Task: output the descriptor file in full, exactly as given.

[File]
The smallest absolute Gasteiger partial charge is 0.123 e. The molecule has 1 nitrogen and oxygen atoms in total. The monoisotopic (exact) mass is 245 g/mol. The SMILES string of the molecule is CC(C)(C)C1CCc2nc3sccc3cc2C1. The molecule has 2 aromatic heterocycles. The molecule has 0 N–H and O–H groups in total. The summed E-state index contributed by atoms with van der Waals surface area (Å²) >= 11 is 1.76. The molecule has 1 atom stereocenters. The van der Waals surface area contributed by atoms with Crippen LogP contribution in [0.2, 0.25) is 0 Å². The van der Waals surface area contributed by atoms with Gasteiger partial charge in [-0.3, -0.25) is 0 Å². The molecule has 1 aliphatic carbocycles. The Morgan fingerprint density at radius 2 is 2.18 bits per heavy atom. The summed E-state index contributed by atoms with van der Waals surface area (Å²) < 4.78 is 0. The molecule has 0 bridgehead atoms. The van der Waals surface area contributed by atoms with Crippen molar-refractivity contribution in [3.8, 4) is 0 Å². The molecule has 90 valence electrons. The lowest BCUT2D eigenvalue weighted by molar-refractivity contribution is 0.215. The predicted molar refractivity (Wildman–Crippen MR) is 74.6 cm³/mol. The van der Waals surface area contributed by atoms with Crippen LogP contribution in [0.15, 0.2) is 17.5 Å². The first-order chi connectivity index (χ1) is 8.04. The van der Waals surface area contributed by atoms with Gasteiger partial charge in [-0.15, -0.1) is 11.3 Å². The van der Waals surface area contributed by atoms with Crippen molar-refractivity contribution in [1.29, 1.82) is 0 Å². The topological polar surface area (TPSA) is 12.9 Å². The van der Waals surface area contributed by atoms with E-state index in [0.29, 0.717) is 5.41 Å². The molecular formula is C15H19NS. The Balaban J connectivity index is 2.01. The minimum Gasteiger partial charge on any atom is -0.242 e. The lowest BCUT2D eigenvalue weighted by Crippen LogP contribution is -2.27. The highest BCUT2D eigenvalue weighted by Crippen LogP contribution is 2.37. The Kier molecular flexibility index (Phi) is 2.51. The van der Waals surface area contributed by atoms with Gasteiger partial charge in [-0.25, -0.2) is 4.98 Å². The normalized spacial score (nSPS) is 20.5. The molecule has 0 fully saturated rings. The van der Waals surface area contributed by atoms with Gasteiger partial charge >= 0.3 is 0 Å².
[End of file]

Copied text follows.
The smallest absolute Gasteiger partial charge is 0.123 e. The molecule has 1 nitrogen and oxygen atoms in total. The monoisotopic (exact) mass is 245 g/mol. The SMILES string of the molecule is CC(C)(C)C1CCc2nc3sccc3cc2C1. The molecule has 2 aromatic heterocycles. The molecule has 0 N–H and O–H groups in total. The summed E-state index contributed by atoms with van der Waals surface area (Å²) >= 11 is 1.76. The molecule has 1 atom stereocenters. The van der Waals surface area contributed by atoms with Crippen LogP contribution in [0.2, 0.25) is 0 Å². The van der Waals surface area contributed by atoms with Gasteiger partial charge in [-0.3, -0.25) is 0 Å². The molecule has 1 aliphatic carbocycles. The Morgan fingerprint density at radius 2 is 2.18 bits per heavy atom. The summed E-state index contributed by atoms with van der Waals surface area (Å²) < 4.78 is 0. The molecule has 0 bridgehead atoms. The van der Waals surface area contributed by atoms with Crippen molar-refractivity contribution in [3.8, 4) is 0 Å². The molecule has 90 valence electrons. The lowest BCUT2D eigenvalue weighted by molar-refractivity contribution is 0.215. The predicted molar refractivity (Wildman–Crippen MR) is 74.6 cm³/mol. The van der Waals surface area contributed by atoms with Crippen LogP contribution in [0.15, 0.2) is 17.5 Å². The first-order chi connectivity index (χ1) is 8.04. The van der Waals surface area contributed by atoms with Gasteiger partial charge in [-0.15, -0.1) is 11.3 Å². The van der Waals surface area contributed by atoms with Crippen molar-refractivity contribution in [1.29, 1.82) is 0 Å². The topological polar surface area (TPSA) is 12.9 Å². The van der Waals surface area contributed by atoms with E-state index in [0.29, 0.717) is 5.41 Å². The molecular formula is C15H19NS. The Balaban J connectivity index is 2.01. The minimum Gasteiger partial charge on any atom is -0.242 e. The lowest BCUT2D eigenvalue weighted by Crippen LogP contribution is -2.27. The highest BCUT2D eigenvalue weighted by Crippen LogP contribution is 2.37. The Kier molecular flexibility index (Phi) is 2.51. The van der Waals surface area contributed by atoms with Gasteiger partial charge in [-0.25, -0.2) is 4.98 Å². The normalized spacial score (nSPS) is 20.5. The molecule has 0 fully saturated rings. The van der Waals surface area contributed by atoms with Gasteiger partial charge >= 0.3 is 0 Å².